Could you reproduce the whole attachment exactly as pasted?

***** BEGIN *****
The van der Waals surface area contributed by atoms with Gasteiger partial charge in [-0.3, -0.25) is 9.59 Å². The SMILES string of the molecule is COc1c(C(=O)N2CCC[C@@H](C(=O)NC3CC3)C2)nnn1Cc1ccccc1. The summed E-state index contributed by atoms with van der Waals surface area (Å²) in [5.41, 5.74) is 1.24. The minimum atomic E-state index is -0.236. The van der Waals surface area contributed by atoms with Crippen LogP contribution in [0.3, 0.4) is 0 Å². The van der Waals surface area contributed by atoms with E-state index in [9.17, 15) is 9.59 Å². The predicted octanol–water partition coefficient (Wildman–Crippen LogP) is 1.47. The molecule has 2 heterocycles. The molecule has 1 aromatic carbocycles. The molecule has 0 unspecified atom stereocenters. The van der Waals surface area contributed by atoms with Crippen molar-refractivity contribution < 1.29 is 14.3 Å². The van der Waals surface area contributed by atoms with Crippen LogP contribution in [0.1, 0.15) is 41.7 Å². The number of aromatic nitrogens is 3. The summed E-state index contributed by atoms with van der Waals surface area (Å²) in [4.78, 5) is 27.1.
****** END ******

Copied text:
The van der Waals surface area contributed by atoms with Gasteiger partial charge in [-0.3, -0.25) is 9.59 Å². The SMILES string of the molecule is COc1c(C(=O)N2CCC[C@@H](C(=O)NC3CC3)C2)nnn1Cc1ccccc1. The summed E-state index contributed by atoms with van der Waals surface area (Å²) in [5.41, 5.74) is 1.24. The minimum atomic E-state index is -0.236. The van der Waals surface area contributed by atoms with Crippen LogP contribution in [0.3, 0.4) is 0 Å². The van der Waals surface area contributed by atoms with E-state index in [9.17, 15) is 9.59 Å². The predicted octanol–water partition coefficient (Wildman–Crippen LogP) is 1.47. The molecule has 2 heterocycles. The molecule has 1 aromatic carbocycles. The molecule has 0 unspecified atom stereocenters. The van der Waals surface area contributed by atoms with Crippen molar-refractivity contribution < 1.29 is 14.3 Å². The van der Waals surface area contributed by atoms with Crippen LogP contribution in [0.1, 0.15) is 41.7 Å². The number of aromatic nitrogens is 3. The summed E-state index contributed by atoms with van der Waals surface area (Å²) in [4.78, 5) is 27.1.